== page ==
Since they have been killing bowheads for twenty-five-hundred-years, the Eskimos quite naturally feel that they have a God-given right to continue to do so regardless of the consequences. "The Eskimo have been called the 'people of the ice whale' because without the bowhead we would not exist," Eskimo whaler Burton "Atqaan" Rexford proclaimed to The Independent.

That once may have been true but not now. Contrary to common perceptions, the Eskimos are as rich as Croesus. Thanks to legislation pushed through Congress in 1986 by thoroughly corrupt Alaskan Senator Ted Stevens, they receive hundreds of millions of dollars in no-bid federal contracts each year. For instance, their take for 2004 was $876 million. (See Salon, June 19, 2007, "What Ted Stevens, Bolivian Cocaine and Haliburton Have in Common.")

Needless to say, Stevens and the oligarchs that he represents did not propose this legislation solely for the natives' benefit. Au contraire, they are used as fronts by multinationals such as Kellogg Brown and Root (KBR), a former subsidiary of Dick Cheney's Haliburton, because of the minority business preferences that they are entitled to under the law.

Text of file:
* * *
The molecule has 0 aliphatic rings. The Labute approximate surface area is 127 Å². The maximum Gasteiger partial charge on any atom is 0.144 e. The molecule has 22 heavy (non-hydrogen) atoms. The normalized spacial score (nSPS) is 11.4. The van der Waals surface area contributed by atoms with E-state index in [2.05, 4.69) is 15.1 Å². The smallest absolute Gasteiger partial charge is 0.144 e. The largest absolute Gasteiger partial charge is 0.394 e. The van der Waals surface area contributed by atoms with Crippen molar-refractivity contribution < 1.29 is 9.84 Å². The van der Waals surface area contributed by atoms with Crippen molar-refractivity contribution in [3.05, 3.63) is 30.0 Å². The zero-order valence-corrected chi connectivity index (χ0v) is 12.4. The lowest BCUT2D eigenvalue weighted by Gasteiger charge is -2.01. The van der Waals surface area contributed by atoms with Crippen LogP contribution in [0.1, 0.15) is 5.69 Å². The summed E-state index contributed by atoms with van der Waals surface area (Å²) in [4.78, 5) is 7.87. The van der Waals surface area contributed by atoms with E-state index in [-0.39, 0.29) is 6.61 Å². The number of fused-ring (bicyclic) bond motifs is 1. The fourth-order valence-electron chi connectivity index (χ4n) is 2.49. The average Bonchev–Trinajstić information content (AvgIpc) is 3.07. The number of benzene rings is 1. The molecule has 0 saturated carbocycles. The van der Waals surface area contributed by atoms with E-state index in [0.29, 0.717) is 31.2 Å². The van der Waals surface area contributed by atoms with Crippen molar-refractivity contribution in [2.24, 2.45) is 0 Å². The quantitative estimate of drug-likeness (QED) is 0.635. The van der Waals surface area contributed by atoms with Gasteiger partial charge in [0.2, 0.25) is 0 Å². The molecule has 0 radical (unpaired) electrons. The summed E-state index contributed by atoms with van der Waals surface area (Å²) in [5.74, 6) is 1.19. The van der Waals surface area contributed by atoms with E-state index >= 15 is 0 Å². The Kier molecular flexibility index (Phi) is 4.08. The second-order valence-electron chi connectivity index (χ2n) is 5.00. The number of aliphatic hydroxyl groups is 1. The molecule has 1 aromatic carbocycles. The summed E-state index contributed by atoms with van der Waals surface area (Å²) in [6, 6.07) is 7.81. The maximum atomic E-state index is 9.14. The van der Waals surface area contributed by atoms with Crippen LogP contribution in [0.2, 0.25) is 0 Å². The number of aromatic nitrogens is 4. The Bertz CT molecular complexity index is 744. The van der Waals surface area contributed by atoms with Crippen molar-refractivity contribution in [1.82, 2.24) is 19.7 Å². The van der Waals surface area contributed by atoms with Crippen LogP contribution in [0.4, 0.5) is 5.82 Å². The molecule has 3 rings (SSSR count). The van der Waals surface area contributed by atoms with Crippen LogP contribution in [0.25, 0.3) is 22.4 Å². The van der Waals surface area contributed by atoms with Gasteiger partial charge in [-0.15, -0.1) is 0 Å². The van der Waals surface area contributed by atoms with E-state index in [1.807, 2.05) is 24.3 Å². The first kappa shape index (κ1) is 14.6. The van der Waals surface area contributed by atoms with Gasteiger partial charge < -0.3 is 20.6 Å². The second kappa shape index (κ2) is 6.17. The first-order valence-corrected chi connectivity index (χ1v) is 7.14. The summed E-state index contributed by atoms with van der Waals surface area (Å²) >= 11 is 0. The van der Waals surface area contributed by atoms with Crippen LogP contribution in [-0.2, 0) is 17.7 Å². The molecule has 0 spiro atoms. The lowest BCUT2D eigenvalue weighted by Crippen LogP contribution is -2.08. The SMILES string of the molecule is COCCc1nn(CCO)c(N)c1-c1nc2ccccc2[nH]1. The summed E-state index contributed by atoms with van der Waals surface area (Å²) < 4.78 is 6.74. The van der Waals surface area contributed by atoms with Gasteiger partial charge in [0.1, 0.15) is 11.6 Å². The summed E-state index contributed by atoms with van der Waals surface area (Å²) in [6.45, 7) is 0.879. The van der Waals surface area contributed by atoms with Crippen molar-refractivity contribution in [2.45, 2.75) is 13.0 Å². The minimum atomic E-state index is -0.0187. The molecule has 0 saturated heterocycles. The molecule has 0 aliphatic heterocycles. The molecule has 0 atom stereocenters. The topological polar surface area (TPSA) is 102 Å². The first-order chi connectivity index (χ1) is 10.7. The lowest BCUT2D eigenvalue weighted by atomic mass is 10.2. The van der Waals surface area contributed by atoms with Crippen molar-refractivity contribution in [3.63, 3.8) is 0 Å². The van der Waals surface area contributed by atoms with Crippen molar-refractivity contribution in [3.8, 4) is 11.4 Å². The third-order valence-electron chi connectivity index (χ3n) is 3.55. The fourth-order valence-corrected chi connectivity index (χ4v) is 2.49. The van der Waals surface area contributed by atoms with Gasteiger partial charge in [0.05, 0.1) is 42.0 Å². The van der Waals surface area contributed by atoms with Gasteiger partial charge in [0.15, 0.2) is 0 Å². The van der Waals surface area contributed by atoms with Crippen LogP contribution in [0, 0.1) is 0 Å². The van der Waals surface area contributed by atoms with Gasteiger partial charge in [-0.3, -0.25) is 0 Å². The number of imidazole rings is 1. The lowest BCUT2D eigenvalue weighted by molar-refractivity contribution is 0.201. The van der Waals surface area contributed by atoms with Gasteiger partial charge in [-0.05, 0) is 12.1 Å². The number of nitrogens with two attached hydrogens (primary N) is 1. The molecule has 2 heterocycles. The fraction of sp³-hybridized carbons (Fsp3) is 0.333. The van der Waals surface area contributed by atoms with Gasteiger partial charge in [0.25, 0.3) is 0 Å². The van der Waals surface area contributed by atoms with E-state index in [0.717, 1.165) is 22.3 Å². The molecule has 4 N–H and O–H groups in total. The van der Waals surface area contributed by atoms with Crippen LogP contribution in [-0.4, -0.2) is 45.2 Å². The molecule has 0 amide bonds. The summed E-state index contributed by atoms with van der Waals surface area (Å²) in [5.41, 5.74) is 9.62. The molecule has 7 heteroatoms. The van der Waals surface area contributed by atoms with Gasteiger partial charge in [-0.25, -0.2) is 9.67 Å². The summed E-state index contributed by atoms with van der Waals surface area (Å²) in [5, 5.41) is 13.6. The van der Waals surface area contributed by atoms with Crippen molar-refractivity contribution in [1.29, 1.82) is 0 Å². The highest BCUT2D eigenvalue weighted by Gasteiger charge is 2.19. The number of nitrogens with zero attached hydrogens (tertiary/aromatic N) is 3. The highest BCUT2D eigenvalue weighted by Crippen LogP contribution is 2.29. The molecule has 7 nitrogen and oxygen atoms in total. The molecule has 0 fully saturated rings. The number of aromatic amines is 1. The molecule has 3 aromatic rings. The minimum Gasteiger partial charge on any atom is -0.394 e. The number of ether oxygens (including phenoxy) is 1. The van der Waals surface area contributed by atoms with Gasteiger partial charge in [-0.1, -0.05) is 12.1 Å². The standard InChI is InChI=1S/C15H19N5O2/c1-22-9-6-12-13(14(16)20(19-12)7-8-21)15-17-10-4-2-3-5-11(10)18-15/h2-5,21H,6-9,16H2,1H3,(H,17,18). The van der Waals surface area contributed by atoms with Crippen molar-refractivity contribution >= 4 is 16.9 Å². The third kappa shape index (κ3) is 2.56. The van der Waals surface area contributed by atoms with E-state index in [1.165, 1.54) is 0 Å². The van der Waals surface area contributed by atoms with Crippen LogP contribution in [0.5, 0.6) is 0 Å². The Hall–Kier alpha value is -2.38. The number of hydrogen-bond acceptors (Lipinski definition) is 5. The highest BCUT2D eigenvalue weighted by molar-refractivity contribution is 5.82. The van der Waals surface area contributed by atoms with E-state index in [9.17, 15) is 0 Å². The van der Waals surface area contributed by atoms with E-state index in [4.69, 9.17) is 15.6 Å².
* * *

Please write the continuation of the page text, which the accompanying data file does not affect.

In particular, Olgoonik Management Services of Wainwright, which is owned in part by whalers and sealers, has partnered with KBR in recent years in order to win no-bid contracts to, inter alia, feed Bolivian troops hired by the Americans to fight cocaine trafficking in the Amazon ($31 million); do construction work at three United States Army bases in Alaska ($125 million); and, provide security upgrades at American embassies ($145 million).

Even conceding the fact that a lion's share of the loot goes to KBR and most of the jobs to non-natives, the tribal elders' take from this scam still must be considerable and more than a few shekels must somehow trickle down to the whale and seal killers.

As far as the argument that killing whales is an indispensable part of their cultural heritage, it is important to remember that cannibalism, human sacrifices, slavery, and a thousand other hideous practices also have long and inglorious histories but not too many people are willing to publicly champion their causes today. Killing whales belongs in the same category.

It is the height of hypocrisy for the United States to vilify the Japanese for killing whales while at the same time it subsidizes the Eskimos to do the same thing. The Navy's new high-powered sonar also is indiscriminately killing all sorts of whales by the thousands and America's steadfast refusal to curb its pollution is turning the oceans into toxic cesspools that are unfit for whales and all other forms of marine life.